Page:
On June 13 during the lunch hour, there was no line, no customers waiting in the lobby. But Tony and Sandra Ratkus of Clovis had no such luck when they stopped by without an appointment on June 2, a few days after filing their online TSA PreCheck applications. They signed up because they’re planning a trip to Hawaii later this summer, “so we thought, let’s spend the money and do this” expedited screening, Tony Ratkus said.
“We had the afternoon off, so we went on down there,” Ratkus added. He and his wife waited several hours while the staff handled customers with appointments before finally getting processed. “They just fingerprint you and take your money and check the stuff you already put on the Internet.” The couple finished up about 4:30 p.m., Ratkus said.
The TSA PreCheck program, which began in 2011, is available through all of the airlines that serve Fresno Yosemite International Airport. At the Fresno airport, the streamlined screening line began in late 2013, joining more than 160 airports nationwide where the program has been implemented. Fresno’s TSA PreCheck application center was opened in February 2015. As of June 11, TSA reported that 1,712 travelers had enrolled in PreCheck through the Fresno center.
Nationwide, nearly 3 million people have enrolled since it started.
For Tony Ratkus, the hours-long wait at the Fresno office was only the first annoyance. While his wife received her PreCheck approval within two days of their interviews, he was still waiting Tuesday for his known traveler number, nearly three weeks later.
“They can’t be having a hard time finding me; my fingerprints are all over,” said Ratkus, whose work has involved submitting fingerprints to the FBI, school districts in Fresno and Clovis, and other agencies. “How come she got hers in 48 hours and I’m still sitting here twiddling my thumbs?”
They can’t be having a hard time finding me; my fingerprints are all over. How come (my wife) got hers in 48 hours and I’m still sitting here twiddling my thumbs?
Tony Ratkus of Clovis, TSA PreCheck applicant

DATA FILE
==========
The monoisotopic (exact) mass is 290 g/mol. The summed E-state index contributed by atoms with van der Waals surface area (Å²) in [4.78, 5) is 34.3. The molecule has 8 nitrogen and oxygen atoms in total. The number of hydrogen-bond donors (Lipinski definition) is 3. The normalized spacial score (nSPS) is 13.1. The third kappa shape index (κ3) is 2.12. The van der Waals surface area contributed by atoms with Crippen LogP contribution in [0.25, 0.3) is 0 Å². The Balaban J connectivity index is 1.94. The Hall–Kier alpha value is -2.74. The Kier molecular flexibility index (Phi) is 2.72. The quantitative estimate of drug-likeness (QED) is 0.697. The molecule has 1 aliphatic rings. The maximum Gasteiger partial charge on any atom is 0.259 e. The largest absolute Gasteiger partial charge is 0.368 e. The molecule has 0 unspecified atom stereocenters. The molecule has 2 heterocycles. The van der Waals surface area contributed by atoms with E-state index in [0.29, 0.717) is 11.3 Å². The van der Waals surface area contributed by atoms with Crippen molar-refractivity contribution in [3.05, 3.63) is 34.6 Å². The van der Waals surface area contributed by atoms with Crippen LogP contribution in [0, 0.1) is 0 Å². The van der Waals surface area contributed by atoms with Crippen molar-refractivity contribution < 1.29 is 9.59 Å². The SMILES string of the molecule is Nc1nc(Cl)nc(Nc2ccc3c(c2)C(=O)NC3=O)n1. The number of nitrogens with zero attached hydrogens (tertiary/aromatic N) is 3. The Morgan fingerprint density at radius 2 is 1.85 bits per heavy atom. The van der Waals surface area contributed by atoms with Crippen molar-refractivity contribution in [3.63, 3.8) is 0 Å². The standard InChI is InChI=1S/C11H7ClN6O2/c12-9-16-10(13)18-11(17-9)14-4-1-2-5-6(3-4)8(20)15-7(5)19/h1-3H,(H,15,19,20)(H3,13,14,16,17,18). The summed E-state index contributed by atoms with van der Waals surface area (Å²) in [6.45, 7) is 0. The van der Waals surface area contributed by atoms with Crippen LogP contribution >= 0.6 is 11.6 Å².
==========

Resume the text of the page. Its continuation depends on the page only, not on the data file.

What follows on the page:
Melendez, the TSA spokesman, said there’s not necessarily any correlation between how fast or slow applications submitted at the same time are approved. “We typically say it takes about 30 days,” he said. “If one person gets it within two days, someone else may get it within 30 days. The situations are different for everyone.”
Some passengers may receive a PreCheck clearance for a particular flight – as this reporter did in January – without having applied for PreCheck. How exactly does that seemingly random selection work?
“There are rules in place to identify passengers as low-risk; it’s not random,” Melendez added. “It’s based on the information passengers provide when they book a ticket. It may appear random, but we know who we’re giving that to.”
MorphoTrust, the TSA screening contractor, is scrambling to add more capacity at those sites across the country where the backlog of appointments are greatest. It’s moving staff from underutilized locations to overcrowded urban locations.
“We’re in emergency response mode,” said Charles Carroll, the company’s senior vice president of identity services. “It’s a massive undertaking to expand the network.”
TSA ultimately hopes that half of flying travelers will be enrolled in either PreCheck or another trusted-traveler program, Global Entry. Global Entry accomplishes the same thing as PreCheck, but also allows travelers returning from abroad to skip immigration lines when re-entering the U.S.
As of mid-May, 10 million people were considered “trusted travelers” because of their membership in either PreCheck or Global Entry or because they are a member of the military, a member of Congress or another trusted category such as federal judge or some State Department employees.